The job of the Onlooker is fraught with challenges. You always appear to be doing nothing, so others often butt into your silence or absent-minded staring to offer suggestions on how you might utilize your time, even though you’ve just listened to them talk about their lives for an hour without interrupting.

You are part psychologist, part mystic, part philosopher, part realist, and entertainer. You are always torn about whether to show your understanding with a nod, offer reassurance, insight, or your own thoughts. This tearing wears on your heart over time and often results in silence.

Some of the places we travel to are unsavory, tasting of madness, failure, and rejection. The Onlooker has two choices when appointed to these locations. Hide or seek. We observe with dutiful intention to see that the guards are just for show. Their routine is the same, their bowel movements like clockwork and we will realize they are not guards, but Onlookers like us. In this awareness we must protect ourselves because it is those who announce their positions that are genuinely hiding as those who remain silent seek.

I listened to a woman highly distraught with damage to the interior of her home and furnishings. She walked me through the losses in unexpected detail, maybe to justify her emotions or perhaps in the hope I would validate them. I listened with the knowledge of what my socially expected response should be but unable to elicit such response remained silent, wondering when it is that we empower our external surroundings with the ability to break us down internally.

The Onlooker can choose to become the subject. Many do in the mode of seeking. For a moment, I got angry with what transpired but rather than converting to tears as my subject had, I then felt exhaustion. Such an incident was clearly meant to highlight something for her and to illuminate that she needed to let something go to find peaceful rest.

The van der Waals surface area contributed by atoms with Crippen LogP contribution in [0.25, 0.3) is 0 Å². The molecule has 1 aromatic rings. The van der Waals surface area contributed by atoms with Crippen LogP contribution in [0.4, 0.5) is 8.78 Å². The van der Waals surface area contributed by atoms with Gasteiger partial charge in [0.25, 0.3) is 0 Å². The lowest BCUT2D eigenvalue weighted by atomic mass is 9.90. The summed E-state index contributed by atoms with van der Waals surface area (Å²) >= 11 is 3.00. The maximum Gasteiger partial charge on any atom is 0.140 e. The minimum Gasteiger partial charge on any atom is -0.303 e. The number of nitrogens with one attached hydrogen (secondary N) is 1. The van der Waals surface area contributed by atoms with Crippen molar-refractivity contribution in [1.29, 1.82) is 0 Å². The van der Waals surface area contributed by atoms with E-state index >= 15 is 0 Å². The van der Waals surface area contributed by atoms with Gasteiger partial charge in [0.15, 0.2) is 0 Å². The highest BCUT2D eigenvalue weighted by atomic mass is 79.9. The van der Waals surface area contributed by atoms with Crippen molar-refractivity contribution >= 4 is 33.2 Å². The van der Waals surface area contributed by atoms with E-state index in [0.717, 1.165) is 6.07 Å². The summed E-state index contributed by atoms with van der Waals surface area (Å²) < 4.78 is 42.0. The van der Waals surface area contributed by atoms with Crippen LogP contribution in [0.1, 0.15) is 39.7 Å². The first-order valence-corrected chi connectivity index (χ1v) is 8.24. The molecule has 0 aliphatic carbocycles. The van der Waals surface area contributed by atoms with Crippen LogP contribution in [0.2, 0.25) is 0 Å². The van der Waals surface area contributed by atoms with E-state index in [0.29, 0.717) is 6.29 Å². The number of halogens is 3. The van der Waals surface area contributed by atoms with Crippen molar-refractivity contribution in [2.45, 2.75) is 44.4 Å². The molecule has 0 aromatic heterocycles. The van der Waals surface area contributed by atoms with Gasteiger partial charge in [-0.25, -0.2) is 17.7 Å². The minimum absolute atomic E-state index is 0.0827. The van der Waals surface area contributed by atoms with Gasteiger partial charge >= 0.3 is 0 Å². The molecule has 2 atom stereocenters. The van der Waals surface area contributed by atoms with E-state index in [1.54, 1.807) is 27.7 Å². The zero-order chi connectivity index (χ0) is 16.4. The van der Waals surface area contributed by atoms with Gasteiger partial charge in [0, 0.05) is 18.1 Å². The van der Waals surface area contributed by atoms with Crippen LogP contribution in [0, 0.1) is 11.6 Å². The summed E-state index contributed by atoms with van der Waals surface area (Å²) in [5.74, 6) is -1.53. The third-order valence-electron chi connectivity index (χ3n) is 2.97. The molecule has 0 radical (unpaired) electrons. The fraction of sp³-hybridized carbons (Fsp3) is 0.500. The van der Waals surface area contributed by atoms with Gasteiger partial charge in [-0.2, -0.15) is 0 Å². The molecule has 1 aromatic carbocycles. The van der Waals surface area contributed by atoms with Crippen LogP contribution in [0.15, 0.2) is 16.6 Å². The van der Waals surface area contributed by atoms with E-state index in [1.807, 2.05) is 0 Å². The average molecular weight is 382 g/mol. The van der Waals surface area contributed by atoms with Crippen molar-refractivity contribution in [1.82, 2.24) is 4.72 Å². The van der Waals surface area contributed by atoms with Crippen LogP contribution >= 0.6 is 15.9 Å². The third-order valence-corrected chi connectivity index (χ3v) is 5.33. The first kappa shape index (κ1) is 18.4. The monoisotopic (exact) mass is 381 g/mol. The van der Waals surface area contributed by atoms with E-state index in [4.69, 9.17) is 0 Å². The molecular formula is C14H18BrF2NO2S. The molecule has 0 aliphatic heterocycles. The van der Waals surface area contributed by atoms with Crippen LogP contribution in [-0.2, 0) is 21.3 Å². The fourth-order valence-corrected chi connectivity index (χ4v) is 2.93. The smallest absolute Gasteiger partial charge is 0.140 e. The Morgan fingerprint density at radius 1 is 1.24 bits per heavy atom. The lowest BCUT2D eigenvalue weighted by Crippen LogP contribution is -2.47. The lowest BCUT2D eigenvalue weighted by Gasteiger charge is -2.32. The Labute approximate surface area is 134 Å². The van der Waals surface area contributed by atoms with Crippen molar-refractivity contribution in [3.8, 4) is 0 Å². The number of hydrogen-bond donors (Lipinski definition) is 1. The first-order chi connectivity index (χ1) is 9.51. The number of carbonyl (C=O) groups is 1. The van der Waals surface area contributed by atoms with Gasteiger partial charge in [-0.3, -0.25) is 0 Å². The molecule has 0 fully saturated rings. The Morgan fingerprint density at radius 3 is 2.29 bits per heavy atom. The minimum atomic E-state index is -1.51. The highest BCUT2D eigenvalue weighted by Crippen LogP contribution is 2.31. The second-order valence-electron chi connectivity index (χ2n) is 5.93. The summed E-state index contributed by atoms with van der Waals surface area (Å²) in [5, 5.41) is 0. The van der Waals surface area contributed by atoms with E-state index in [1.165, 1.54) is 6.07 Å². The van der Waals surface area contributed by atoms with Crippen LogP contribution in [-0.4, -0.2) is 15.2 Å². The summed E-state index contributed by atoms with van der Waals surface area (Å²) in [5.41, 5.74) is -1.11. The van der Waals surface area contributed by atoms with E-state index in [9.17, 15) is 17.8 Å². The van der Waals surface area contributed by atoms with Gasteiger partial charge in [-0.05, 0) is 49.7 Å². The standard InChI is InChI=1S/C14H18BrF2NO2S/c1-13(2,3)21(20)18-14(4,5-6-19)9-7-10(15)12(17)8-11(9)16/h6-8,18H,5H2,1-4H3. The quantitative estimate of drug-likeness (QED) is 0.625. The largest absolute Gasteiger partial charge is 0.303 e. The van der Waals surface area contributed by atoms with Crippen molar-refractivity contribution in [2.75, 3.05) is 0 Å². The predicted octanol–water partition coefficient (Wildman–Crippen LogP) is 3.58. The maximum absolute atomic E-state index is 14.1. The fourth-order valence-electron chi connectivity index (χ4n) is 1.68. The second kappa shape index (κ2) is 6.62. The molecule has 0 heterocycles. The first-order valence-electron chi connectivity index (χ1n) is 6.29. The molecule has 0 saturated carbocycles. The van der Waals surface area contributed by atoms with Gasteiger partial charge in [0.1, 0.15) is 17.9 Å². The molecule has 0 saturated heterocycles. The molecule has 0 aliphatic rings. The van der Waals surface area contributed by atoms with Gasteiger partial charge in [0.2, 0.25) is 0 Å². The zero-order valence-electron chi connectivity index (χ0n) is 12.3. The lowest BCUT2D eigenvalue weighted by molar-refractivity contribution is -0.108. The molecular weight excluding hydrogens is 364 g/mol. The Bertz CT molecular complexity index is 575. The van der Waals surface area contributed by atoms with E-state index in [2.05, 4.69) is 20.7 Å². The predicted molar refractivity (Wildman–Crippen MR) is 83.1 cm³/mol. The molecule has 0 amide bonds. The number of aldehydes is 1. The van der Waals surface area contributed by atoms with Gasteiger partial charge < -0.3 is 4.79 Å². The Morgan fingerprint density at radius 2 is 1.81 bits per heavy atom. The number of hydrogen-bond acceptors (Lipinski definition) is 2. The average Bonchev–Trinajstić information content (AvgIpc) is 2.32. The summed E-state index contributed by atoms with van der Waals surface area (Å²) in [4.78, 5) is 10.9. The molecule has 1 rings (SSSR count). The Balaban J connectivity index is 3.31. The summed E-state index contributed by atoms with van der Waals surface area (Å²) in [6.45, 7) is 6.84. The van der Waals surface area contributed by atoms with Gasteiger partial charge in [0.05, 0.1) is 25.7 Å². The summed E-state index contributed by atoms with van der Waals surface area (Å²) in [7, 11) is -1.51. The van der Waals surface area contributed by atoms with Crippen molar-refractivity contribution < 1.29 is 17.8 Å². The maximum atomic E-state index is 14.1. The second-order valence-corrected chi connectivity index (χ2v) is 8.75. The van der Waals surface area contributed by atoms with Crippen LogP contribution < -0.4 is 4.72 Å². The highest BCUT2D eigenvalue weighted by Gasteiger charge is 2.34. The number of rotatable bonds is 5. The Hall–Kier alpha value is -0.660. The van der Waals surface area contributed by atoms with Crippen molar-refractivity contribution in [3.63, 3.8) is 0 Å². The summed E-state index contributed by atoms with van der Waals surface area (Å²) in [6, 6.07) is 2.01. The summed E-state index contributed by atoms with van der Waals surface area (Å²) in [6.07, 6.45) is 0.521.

The Onlooker can also choose to separate themselves from the subject. Many do in the mode of hiding. For a moment, I questioned why it was such a big deal while thinking of all the ways it could be corrected. I felt irritated by her investment of emotion because I couldn’t imagine feeling at all similar if presented with the same circumstance so her words felt like complaints, and I wanted her to shut up.

I was torn on whether to use words of comfort, spirit, or admonishment. What I said, in the end, may have been a mix of all but was still a socially conditioned response and lacking soul clarity because too often we are afraid that speaking directly from the heart will cause further injury to our primary vocation. Living.

These are some of the places where the Onlooker’s heart tears.

We can’t escape the minutia of daily life, and as much as we want to respond appropriately to others, we know they can’t avoid it either. It is the penultimate entertainer within the Onlooker that graces our choice of response, a unique slow dance with thoughts that keep the romance with life alive and prevents us from taking the final exit that behind the scenes taunts us with the promise of freedom.

The Onlooker’s most significant challenge in life is to become the Participant